“Montana airport gets rare TSA concession: Private screeners”

Washington (CNN) — Every spring, when West Yellowstone Airport in Montana opens for the season, the TSA flies in six people to staff the airport’s one-lane security checkpoint. Every fall, it flies the screeners home. All of that will soon change. The TSA said Monday it will allow the state-owned airport to hire a private company to conduct the TSA screening, making those six screener jobs available to local residents and, quite possibly, saving the federal government money. Locally hired screeners cost half as much as flown-in screeners, because the government doesn’t have to pay for travel, per diem and housing, according to a 2008 report by the Department of Homeland Security’s Office of Inspector General. That came to $219 a day, versus $511 per day, in 2005, the year cited in the report.

But the TSA’s decision to allow West Yellowstone to privatize its security workforce is a rare concession these days. The TSA simultaneously rejected requests to privatize screening at two other airports: Bert Mooney Airport, also in Montana, and Orlando Sanford International Airport in Florida. TSA Administrator John Pistole one year ago put the brakes on the government’s privatization program, saying he would approve contract security only if airports could demonstrate it would not hurt security and if there was a “clear and substantial” advantage to the federal government.

Pistole’s action demonstrated his philosophy that protecting aviation is a federal government responsibility, and that privatizing the workforce can decrease his flexibility to move screeners between airports in response to threats. Not everyone agrees. On Tuesday, a House Homeland Security subcommittee will take up the question of whether airport security is best provided by government screeners or the private sector. Subcommittee Chairman Mike Rogers, R-Alabama, said the “Screening Partnership Program,” as the privatization effort is formally known, creates jobs by replacing federal screeners with private screeners, without impacting security.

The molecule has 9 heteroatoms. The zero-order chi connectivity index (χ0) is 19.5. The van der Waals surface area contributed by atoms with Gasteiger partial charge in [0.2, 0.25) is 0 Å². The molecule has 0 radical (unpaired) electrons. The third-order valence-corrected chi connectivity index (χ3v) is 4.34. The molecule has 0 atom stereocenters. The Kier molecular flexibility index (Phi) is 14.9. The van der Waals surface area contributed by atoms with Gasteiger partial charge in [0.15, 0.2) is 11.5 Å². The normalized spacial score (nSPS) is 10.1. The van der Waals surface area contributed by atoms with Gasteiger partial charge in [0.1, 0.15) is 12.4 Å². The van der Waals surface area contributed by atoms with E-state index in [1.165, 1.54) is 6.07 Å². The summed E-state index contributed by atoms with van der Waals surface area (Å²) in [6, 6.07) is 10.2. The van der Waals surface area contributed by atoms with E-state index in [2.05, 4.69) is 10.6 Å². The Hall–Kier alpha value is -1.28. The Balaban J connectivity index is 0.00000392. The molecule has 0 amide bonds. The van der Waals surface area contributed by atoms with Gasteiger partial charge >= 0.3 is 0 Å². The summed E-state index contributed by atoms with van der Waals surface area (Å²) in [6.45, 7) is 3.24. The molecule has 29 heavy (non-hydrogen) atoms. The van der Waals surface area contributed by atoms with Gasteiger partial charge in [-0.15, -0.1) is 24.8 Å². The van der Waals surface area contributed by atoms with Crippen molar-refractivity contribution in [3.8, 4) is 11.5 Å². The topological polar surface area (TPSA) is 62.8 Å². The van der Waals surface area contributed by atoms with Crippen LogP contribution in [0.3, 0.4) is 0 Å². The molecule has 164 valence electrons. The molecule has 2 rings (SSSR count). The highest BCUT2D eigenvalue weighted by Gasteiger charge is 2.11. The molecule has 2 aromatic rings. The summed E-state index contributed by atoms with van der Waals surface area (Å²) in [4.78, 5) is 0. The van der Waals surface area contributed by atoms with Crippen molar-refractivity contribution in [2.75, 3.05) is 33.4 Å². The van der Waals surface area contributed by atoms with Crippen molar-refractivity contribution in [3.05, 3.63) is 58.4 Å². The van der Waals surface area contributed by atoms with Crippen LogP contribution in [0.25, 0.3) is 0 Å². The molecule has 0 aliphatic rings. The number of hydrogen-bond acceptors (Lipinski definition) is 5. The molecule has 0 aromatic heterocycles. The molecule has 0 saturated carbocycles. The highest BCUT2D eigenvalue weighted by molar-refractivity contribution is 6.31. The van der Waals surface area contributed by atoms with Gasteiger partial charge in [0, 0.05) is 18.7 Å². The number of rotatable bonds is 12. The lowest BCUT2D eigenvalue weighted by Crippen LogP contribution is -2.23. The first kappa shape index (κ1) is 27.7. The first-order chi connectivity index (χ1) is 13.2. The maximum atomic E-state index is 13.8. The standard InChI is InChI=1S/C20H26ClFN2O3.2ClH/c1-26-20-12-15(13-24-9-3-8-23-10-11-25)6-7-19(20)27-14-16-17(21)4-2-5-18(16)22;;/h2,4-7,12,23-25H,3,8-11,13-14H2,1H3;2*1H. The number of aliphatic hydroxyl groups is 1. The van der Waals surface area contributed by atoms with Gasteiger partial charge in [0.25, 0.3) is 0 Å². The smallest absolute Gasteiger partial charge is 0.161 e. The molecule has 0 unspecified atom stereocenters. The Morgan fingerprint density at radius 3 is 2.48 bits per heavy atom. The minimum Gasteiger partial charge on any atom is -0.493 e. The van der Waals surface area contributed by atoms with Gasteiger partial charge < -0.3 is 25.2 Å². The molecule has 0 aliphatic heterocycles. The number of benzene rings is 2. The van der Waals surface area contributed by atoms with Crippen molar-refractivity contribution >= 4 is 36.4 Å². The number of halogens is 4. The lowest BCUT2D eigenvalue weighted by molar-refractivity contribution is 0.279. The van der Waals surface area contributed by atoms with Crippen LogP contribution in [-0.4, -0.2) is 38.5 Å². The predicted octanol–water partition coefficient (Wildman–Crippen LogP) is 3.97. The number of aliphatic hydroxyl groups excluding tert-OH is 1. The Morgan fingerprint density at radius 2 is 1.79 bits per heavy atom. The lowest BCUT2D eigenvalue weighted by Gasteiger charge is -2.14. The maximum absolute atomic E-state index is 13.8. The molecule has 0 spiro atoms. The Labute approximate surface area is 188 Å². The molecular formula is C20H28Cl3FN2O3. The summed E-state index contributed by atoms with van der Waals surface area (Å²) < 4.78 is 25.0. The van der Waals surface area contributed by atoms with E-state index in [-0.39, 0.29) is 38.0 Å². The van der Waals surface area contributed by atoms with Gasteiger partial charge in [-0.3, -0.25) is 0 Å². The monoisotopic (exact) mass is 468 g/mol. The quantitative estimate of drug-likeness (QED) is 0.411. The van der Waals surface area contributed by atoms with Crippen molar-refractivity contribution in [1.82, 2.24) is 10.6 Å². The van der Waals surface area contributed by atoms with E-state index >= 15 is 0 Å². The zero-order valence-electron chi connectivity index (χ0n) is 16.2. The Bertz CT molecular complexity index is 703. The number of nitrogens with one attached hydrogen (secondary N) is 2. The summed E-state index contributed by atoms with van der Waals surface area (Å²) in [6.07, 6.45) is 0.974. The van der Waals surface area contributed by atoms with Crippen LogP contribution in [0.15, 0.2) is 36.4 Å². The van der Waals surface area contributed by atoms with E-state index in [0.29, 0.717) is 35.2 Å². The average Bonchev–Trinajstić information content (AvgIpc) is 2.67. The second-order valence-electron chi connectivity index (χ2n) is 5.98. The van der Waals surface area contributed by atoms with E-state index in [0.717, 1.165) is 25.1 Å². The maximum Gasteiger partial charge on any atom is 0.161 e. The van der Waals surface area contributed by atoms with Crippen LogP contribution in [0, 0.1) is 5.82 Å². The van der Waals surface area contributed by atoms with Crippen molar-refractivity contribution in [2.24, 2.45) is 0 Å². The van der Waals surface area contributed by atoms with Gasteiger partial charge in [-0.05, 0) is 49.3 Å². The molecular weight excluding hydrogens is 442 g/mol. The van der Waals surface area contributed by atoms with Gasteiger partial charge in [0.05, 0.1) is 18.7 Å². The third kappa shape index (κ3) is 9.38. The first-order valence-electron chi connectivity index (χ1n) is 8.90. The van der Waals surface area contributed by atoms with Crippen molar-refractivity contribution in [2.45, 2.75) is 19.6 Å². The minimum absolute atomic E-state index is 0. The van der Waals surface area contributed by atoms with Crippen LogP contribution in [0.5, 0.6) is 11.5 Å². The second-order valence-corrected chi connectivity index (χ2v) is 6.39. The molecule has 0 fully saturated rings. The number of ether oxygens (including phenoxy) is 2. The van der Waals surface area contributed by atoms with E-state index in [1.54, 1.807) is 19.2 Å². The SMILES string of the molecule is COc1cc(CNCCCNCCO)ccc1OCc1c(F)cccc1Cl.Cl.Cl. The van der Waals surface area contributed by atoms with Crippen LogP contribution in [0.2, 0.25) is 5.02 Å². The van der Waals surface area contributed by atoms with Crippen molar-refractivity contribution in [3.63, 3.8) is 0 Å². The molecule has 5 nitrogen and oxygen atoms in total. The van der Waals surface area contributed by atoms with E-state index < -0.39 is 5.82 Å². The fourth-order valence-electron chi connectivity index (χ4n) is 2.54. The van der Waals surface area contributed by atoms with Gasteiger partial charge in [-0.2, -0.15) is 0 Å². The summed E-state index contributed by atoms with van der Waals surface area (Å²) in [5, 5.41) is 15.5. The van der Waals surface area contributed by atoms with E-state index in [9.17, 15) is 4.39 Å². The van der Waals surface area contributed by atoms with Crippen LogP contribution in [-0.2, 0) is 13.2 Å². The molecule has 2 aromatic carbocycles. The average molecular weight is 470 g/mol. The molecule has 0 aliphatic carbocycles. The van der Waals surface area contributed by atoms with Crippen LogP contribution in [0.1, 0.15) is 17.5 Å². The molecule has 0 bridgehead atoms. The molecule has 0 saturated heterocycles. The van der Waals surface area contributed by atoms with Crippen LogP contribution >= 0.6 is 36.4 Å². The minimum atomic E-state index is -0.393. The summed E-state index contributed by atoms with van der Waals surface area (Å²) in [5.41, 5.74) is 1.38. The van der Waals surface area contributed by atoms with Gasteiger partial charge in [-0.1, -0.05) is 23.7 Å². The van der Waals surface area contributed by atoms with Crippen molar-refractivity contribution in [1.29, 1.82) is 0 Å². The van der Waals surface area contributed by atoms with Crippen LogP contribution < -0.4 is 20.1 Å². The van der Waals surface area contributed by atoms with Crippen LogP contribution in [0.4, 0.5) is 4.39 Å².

Though little noticed by the traveling public, the government already allows 16 airports to employ private screeners, including San Francisco International Airport. The private screeners wear TSA uniforms, work under TSA supervision and follow TSA rules and protocols. But other airports want to join. Some airport executives have argued that contract security personnel are more courteous than government workers. “It was felt that a private contractor would provide friendlier customer service to the traveling public,” the head of a Roswell, New Mexico, airport wrote to Congress. For Debbie Alke, a Montana state transportation department official who sought the change at West Yellowstone, it’s a simple question of jobs.

The six TSA jobs held by nonresidents soon will be held by residents, she said. “We support our people,” she said. “Even if we could get one Montana job we would be happy.” The TSA said it soon will request bids to operate the airport’s security. The change “could allow the agency to reassign federal resources to other airports, which would be advantageous to the comprehensive security network,” a spokesman said. The other two airports — Bert Mooney and Orlando — “failed to demonstrate an operational, security, or cost advantage that provides a clear and substantial benefit over federalized screening operations,” he said.

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